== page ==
Despite this, I have a small selection of photos that I'm quite pleased with: 

The high-paced tempo of the game is set early on.

This soon results in Pontefract open the scoring after just seven minutes (0-1).

The Pontefract players celebrate their opening goal (0-1).

Ponte double the lead with a long-range effort (0-2).

The Harrogate players appear dejected as Pontefract celebrate their second goal (0-2).

A scramble in the box sees Harrogate Railway clear their lines from a corner.

 Harrogate's No. 10 is given a talking to by the referee.

The Colls' players celebrate their third goal of the afternoon... (0-3).

...And are soon joined by more of their team mates (0-3).

 Pontefract look to further extend their lead.

Another attack soon follows.

A Pontefract player looks to keep the ball in play...

...But a Harrogate defender sees out the danger.

It was unfortunately at this point where the limitations of my camera (and lens) meant that conditions became too dark to shoot in, and so I decided to put my camera away.

Wednesday, 15 February 2017

Leicester City: Is the Foxes' current position really that surprising?

After last weekend’s round of Premier League fixtures, one question remains on everybody’s lips: ‘will Leicester City have been relegated come the end of the season?’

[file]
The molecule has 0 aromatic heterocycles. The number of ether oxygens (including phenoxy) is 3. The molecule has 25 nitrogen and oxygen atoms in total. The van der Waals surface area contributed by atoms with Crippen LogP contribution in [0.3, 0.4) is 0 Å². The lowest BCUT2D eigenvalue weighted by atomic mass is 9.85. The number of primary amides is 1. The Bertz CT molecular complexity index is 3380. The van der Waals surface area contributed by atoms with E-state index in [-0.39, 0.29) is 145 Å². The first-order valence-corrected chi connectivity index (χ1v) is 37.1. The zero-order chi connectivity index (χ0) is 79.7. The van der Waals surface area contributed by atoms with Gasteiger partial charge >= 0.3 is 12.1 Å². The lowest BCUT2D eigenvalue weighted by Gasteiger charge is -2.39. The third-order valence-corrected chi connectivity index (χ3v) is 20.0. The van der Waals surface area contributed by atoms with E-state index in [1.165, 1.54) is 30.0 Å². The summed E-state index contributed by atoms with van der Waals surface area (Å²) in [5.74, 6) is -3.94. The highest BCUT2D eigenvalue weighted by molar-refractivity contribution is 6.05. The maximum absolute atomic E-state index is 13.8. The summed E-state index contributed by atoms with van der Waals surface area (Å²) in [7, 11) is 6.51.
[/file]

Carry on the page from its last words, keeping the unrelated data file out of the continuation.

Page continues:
The Foxes could become the first defending champions of England to be relegated from the top flight since 1938, when Manchester City dropped into the second tier just a year after securing the title.

Despite the rarity of this occurrence, its possibility has become an increasingly likely reality for Leicester after they lost their fifth consecutive Premier League game on Sunday – a 2-0 defeat away to Swansea. The result leaves the champions sitting precariously in 17th position, with just one place and one point separating them from the relegation zone.

Throughout the previous week, even before Sunday’s loss, discussion amongst journalists, and pundits alike, was rife regarding the cause of Leicester’s rather dramatic fall from grace. A multitude of factors have been cited as a cause of this, including Jamie Vardy and Riyad Mahrez’s struggle for form, as well as the sale of N’Golo Kante to Chelsea in the summer for a fee of around £30 million.

Struggling for form: Jamie Vardy and Riyad Mahrez

Ultimately, several factors have been deemed accountable for Leicester’s current plight, and whilst there is undoubtedly a stark contrast between this season and last for the Midlands club, the extent to which this is a surprise is up for debate.